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Beckwith-Wiedemann Syndrome (BWS)

Two physicians independently reported the first recognized cases of BWS in the 1960’s.It is a rare genetic disorder.
The etiology of Beckwith-Wiedemann syndrome is complex and genetic and/or epigenetic alterations have been described. In approximately 15% of patients, Beckwith-Wiedemann syndrome is inherited as an autosomal dominant pattern with variable expressivity and incomplete penetrance; 2% of patients have cytogenetics
abnormalities and the remainder are sporadic.

The incidence has been report to be approximately 1:13,700 births. The most common phenotypes associated are:

a) Macroglossia: larger than usual for an infant, may disturb the child's ability to eat, breathe or speak. In severe cases, corrective surgery may be necessary. The enlargement is no longer apparent by 6-8 years of age.

b) Abdominal wall defects (omphalocele, umbilical hernia, diastasis recti).

c) Increased growth: birth weight and length (usually above the mean), visceromegaly (particularly kidneys, liver, and pancreas) and hemihyperplasia (usually all or part of one side of the body).

d) Ear lobe creases, first described by Irving (1967) and then used as one of the criteria for diagnosis of the illness, and/or pit indentations on the posterior helix.

Macroglossia, together with omphalocele or other umbilical abnormalities, allows recognition of the disorder at birth. Sometimes hemihyperplasia is not present at birth but becomes apparent later in childhood. It can be noted in approximately 12.5% of the cases and is present in 40% of the children who develop tumors.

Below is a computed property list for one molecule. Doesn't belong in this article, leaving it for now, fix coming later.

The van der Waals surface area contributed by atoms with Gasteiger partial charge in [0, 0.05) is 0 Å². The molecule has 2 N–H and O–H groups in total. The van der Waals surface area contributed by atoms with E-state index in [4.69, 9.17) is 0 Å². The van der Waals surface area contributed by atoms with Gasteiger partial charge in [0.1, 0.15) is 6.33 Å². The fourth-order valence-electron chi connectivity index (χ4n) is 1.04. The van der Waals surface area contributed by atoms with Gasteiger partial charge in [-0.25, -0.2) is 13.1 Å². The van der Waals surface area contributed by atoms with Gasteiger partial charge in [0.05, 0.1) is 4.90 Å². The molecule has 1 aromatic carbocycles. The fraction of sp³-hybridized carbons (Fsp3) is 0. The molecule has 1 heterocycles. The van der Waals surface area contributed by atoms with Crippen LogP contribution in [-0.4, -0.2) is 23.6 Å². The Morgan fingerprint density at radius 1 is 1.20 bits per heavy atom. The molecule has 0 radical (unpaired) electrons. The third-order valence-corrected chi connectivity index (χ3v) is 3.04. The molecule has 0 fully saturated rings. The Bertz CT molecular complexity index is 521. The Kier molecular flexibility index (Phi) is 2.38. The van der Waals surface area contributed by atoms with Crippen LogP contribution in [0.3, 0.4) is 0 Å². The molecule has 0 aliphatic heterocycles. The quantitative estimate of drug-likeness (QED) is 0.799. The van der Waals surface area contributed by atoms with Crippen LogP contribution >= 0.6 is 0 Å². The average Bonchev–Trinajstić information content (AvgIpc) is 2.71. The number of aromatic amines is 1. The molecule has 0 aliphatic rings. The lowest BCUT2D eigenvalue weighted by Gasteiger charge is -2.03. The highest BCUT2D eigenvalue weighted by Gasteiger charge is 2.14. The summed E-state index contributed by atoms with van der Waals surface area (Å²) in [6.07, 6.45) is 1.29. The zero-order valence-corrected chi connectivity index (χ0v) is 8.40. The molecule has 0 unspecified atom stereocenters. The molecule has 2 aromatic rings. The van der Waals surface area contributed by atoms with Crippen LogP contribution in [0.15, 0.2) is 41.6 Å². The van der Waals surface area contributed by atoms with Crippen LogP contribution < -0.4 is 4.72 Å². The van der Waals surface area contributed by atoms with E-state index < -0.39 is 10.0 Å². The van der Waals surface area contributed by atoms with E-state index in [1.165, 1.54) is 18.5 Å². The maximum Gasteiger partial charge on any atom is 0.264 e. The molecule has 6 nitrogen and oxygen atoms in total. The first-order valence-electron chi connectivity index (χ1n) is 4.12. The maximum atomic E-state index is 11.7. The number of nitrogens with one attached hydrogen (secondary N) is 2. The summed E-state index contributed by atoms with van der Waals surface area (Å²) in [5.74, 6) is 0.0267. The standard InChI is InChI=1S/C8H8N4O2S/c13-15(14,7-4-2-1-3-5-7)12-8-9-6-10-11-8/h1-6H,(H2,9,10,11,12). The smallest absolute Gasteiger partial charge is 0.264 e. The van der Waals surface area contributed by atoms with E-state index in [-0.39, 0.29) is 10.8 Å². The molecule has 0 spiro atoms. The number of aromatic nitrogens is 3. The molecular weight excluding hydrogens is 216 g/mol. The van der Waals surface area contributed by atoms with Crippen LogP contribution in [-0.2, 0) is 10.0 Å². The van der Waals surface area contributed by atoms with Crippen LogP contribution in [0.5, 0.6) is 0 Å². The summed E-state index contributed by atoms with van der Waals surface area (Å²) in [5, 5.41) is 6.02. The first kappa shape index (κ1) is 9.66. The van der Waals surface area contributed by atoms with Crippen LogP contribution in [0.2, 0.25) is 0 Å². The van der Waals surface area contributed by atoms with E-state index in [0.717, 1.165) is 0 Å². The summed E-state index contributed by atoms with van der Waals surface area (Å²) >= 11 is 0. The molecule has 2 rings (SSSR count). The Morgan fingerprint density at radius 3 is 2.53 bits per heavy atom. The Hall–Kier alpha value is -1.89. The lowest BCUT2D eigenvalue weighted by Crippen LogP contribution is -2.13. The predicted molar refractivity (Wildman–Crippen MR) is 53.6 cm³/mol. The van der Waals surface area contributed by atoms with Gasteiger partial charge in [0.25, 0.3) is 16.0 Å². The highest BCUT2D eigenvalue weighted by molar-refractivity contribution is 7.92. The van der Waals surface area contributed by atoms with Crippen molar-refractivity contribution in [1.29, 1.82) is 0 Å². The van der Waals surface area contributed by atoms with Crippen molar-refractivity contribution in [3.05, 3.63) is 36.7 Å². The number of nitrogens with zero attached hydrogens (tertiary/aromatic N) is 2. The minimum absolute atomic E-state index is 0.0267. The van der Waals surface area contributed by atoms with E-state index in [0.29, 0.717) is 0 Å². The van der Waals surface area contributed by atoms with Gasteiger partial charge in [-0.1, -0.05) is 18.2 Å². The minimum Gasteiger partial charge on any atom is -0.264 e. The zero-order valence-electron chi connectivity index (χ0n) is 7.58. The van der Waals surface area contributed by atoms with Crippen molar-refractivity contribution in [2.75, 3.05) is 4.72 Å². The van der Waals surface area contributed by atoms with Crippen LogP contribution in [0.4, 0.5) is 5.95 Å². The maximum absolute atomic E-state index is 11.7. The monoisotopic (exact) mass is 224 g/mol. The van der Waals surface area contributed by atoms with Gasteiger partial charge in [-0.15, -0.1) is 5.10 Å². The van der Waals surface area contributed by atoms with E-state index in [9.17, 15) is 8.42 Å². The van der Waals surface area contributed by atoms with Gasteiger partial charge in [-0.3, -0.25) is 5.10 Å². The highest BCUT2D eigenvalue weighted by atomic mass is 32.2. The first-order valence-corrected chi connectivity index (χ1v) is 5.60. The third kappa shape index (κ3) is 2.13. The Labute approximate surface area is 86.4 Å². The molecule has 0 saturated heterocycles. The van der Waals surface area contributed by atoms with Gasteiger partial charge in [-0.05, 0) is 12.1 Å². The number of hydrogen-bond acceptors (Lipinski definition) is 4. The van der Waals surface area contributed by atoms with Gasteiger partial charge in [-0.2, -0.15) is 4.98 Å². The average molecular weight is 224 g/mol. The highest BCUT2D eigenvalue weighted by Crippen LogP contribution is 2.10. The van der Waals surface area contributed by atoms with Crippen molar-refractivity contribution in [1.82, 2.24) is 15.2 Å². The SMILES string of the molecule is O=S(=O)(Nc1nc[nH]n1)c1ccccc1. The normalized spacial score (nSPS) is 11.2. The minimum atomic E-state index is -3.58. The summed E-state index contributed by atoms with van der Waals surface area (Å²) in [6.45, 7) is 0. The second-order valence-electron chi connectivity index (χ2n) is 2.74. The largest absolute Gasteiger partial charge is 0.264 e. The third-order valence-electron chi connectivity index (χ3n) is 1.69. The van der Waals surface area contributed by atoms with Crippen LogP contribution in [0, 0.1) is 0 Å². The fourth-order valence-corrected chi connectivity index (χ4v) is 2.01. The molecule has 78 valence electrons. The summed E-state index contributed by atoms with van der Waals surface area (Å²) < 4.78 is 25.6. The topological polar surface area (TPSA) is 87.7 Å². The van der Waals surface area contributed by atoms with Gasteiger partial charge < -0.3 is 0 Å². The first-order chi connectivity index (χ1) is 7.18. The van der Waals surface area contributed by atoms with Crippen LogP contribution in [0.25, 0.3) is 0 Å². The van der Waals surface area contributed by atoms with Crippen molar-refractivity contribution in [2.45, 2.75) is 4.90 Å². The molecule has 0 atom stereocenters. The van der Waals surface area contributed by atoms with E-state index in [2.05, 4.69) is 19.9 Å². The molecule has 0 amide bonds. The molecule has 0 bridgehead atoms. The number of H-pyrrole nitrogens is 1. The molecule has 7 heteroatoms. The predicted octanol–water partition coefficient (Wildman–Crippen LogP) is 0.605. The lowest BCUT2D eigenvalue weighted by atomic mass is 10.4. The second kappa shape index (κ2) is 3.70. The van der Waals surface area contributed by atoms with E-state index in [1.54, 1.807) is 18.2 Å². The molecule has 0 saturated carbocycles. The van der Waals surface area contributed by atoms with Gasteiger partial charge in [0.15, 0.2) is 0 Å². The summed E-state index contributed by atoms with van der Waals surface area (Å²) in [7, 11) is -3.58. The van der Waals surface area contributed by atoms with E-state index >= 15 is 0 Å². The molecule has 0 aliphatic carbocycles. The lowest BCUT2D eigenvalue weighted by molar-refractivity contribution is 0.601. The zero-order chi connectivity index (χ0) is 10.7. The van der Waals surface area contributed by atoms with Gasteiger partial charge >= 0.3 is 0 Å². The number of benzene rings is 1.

The risk situations are:

a) Hypoglycemia, which occurs shortly after birth. Although it is usually temporary, if untreated, it can cause seizures and hypoxia, leading to severe complications, including mental deficiency.

b) Premature birth and its complications.

c) Development of tumors: children with Beckwith-Wiedemann syndrome have a 7-21% risk for the development of embryonic malignancies, most notably Wilms' tumor of the kidney,11-13 although a wide variety of benign and malignant tumors have been reported, including hepatoblastoma, adrenocortical carcinoma, rhabdomyosarcoma and neuroblastoma.

Medical Care

Patients with Beckwith-Wiedemann syndrome (BWS) may require frequent feedings or diazoxide to treat their hypoglycemia.The goal of therapy is maintenance of plasma glucose levels above 60 mg/dL at all times.

Surgical Care

* Embryonal tumors require appropriate oncologic treatment modalities, which often includes nephrectomy.
* Nephron-sparing partial nephrectomy is feasible if embryonal renal tumors are detected early, highlighting the need for frequent ultrasonographic screening.
* Macroglossia seldom requires resection to attain an independent airway. Macroglossia has been surgically reduced, with variable cosmetic outcomes.

Consultations: * Pediatric oncologist * Pediatric surgeon

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